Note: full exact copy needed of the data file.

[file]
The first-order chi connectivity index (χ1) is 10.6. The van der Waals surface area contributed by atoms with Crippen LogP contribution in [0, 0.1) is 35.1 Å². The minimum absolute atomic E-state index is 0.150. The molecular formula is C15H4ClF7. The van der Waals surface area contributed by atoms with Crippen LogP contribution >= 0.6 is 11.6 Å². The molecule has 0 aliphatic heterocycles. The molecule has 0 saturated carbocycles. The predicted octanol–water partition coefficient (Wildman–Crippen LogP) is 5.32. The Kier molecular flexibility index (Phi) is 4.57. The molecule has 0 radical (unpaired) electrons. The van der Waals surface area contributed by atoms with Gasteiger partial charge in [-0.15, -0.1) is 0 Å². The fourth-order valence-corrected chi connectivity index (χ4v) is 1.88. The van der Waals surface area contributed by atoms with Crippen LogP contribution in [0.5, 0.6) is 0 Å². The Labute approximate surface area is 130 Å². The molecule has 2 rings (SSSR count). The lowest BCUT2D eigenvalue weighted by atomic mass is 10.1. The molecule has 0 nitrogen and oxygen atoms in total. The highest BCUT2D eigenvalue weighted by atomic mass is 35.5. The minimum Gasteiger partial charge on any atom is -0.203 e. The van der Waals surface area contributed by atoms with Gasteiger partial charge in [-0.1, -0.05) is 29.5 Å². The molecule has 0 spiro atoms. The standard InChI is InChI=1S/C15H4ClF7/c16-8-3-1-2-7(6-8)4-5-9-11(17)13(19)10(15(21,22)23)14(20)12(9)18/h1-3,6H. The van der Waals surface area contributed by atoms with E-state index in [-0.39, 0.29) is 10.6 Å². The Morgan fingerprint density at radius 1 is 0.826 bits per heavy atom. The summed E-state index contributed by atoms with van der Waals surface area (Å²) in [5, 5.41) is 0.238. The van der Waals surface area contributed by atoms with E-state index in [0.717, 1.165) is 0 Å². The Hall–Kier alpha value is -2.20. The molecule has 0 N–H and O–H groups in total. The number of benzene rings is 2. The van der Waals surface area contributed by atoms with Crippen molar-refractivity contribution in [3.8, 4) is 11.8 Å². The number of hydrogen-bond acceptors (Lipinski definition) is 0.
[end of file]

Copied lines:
The first-order chi connectivity index (χ1) is 10.6. The van der Waals surface area contributed by atoms with Crippen LogP contribution in [0, 0.1) is 35.1 Å². The minimum absolute atomic E-state index is 0.150. The molecular formula is C15H4ClF7. The van der Waals surface area contributed by atoms with Crippen LogP contribution >= 0.6 is 11.6 Å². The molecule has 0 aliphatic heterocycles. The molecule has 0 saturated carbocycles. The predicted octanol–water partition coefficient (Wildman–Crippen LogP) is 5.32. The Kier molecular flexibility index (Phi) is 4.57. The molecule has 0 radical (unpaired) electrons. The van der Waals surface area contributed by atoms with Gasteiger partial charge in [-0.15, -0.1) is 0 Å². The fourth-order valence-corrected chi connectivity index (χ4v) is 1.88. The van der Waals surface area contributed by atoms with Crippen LogP contribution in [0.5, 0.6) is 0 Å². The Labute approximate surface area is 130 Å². The molecule has 2 rings (SSSR count). The lowest BCUT2D eigenvalue weighted by atomic mass is 10.1. The molecule has 0 nitrogen and oxygen atoms in total. The highest BCUT2D eigenvalue weighted by atomic mass is 35.5. The minimum Gasteiger partial charge on any atom is -0.203 e. The van der Waals surface area contributed by atoms with Gasteiger partial charge in [-0.1, -0.05) is 29.5 Å². The molecule has 0 spiro atoms. The standard InChI is InChI=1S/C15H4ClF7/c16-8-3-1-2-7(6-8)4-5-9-11(17)13(19)10(15(21,22)23)14(20)12(9)18/h1-3,6H. The van der Waals surface area contributed by atoms with E-state index in [-0.39, 0.29) is 10.6 Å². The Morgan fingerprint density at radius 1 is 0.826 bits per heavy atom. The summed E-state index contributed by atoms with van der Waals surface area (Å²) in [5, 5.41) is 0.238. The van der Waals surface area contributed by atoms with E-state index in [0.717, 1.165) is 0 Å². The Hall–Kier alpha value is -2.20. The molecule has 0 N–H and O–H groups in total. The number of benzene rings is 2. The van der Waals surface area contributed by atoms with Crippen molar-refractivity contribution in [3.8, 4) is 11.8 Å². The number of hydrogen-bond acceptors (Lipinski definition) is 0.